Ore. Legislation Addresses Debt for Patients Who Can't Afford Medical Bills
Friday, March 22, 2019
SALEM, Ore. – A measure in the Oregon Legislature aims to make sure hospitals are providing financial help to people who can't afford their medical bills.
House Bill 3076 seeks to change the way nonprofit hospitals handle charity care, which has dropped off by 50 percent since 2010, according to an analysis of Oregon Health Authority data.
Even hospital staff has struggled to get help with medical bills. Hollie Murphy, a certified nursing assistant at PeaceHealth Sacred Heart Medical Center in Eugene, was brought to collections and ultimately had to declare bankruptcy because of debt from a hysterectomy in 2013.
"It's like they didn't care that you had a family to support and that you needed to put food on the table and you still needed to pay rent to have a roof over your head, that type of a thing,” says Murphy. “So it just made it very stressful."
HB 3076 would require nonprofit hospitals to cover services in full for families with household incomes below 200 percent of the federal poverty line and provide discounts on a sliding scale for families with incomes up to 600 percent of the federal poverty line. The bill is scheduled to receive a hearing next week.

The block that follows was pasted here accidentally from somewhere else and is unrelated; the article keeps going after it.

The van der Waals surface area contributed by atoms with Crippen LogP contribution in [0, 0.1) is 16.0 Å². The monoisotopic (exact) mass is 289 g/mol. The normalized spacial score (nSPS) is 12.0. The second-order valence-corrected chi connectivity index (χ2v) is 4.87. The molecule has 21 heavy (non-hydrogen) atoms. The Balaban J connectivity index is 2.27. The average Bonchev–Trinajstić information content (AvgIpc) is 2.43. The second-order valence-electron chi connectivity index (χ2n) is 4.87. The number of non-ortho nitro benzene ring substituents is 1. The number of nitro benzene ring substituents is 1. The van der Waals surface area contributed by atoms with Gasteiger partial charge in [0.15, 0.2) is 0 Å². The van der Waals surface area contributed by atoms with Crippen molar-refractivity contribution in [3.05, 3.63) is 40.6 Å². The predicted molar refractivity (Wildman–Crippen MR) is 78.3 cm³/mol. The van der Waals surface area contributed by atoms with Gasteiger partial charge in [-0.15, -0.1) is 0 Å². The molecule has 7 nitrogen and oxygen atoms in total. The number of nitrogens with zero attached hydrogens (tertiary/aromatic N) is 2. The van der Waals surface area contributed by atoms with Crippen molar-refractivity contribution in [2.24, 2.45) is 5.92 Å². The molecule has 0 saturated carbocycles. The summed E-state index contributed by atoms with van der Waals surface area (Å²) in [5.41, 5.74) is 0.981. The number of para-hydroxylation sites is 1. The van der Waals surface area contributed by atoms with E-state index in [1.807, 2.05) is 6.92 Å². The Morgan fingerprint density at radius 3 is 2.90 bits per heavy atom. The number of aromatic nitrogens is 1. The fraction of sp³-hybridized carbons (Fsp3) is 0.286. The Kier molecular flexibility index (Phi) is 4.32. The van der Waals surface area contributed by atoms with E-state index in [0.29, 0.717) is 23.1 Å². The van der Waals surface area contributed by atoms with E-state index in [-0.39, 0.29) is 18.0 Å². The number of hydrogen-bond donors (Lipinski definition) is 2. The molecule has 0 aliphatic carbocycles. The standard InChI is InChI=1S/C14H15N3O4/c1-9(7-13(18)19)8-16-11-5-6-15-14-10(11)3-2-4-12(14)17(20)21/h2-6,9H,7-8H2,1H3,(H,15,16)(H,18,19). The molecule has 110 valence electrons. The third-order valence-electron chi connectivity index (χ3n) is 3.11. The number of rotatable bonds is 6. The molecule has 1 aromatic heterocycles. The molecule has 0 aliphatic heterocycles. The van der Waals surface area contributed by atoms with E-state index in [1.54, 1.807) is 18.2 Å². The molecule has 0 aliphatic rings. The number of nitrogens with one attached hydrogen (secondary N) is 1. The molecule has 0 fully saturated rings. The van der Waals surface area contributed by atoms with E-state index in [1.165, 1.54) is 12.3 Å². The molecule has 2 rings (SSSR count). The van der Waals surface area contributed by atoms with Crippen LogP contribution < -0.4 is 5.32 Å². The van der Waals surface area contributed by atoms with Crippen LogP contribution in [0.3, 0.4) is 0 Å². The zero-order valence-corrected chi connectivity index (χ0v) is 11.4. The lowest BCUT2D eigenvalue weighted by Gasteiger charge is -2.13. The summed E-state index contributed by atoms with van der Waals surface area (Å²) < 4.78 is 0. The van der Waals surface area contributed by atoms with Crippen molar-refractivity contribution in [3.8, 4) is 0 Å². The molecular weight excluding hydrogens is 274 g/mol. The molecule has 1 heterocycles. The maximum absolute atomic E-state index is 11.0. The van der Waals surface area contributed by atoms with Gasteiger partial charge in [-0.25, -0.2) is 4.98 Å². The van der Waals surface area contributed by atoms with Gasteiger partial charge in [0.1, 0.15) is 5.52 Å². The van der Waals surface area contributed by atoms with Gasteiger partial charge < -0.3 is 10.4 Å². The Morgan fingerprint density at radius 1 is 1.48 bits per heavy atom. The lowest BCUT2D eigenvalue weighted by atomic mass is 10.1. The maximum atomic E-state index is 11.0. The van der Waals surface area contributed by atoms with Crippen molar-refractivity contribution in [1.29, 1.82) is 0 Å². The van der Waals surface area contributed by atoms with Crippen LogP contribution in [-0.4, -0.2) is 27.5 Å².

Felisa Hagins, political director with Service Employees International Union (SEIU) Local 49, says 60 percent of surveyed staff at Sacred Heart at Eugene owed medical debt to their employer when employees decided to organize in 2016.
She also notes that medical debt is the number one cause of bankruptcy in the country.
Hagins says nonprofit hospitals should consider how to effectively provide care to everyone who comes through their doors and HB 3076 would outline how they can do that.
"What is a nonprofit health system?” asks Hagins. “What are nonprofit hospitals? How do you maintain your nonprofit status, still meet your mission and provide care and community benefit for the communities you serve?"
There are 58 nonprofit hospitals in Oregon.
The bill would put in place more preventive measures for predatory debt collection and ensure that debt is not passed on to a patient's spouse or children. It also would establish a minimum level for community benefit spending for each hospital.
The hospital industry says a floor isn't necessary because it is committed to this type of spending. But Hagins says this process needs to be more transparent so that hospitals can be held accountable.
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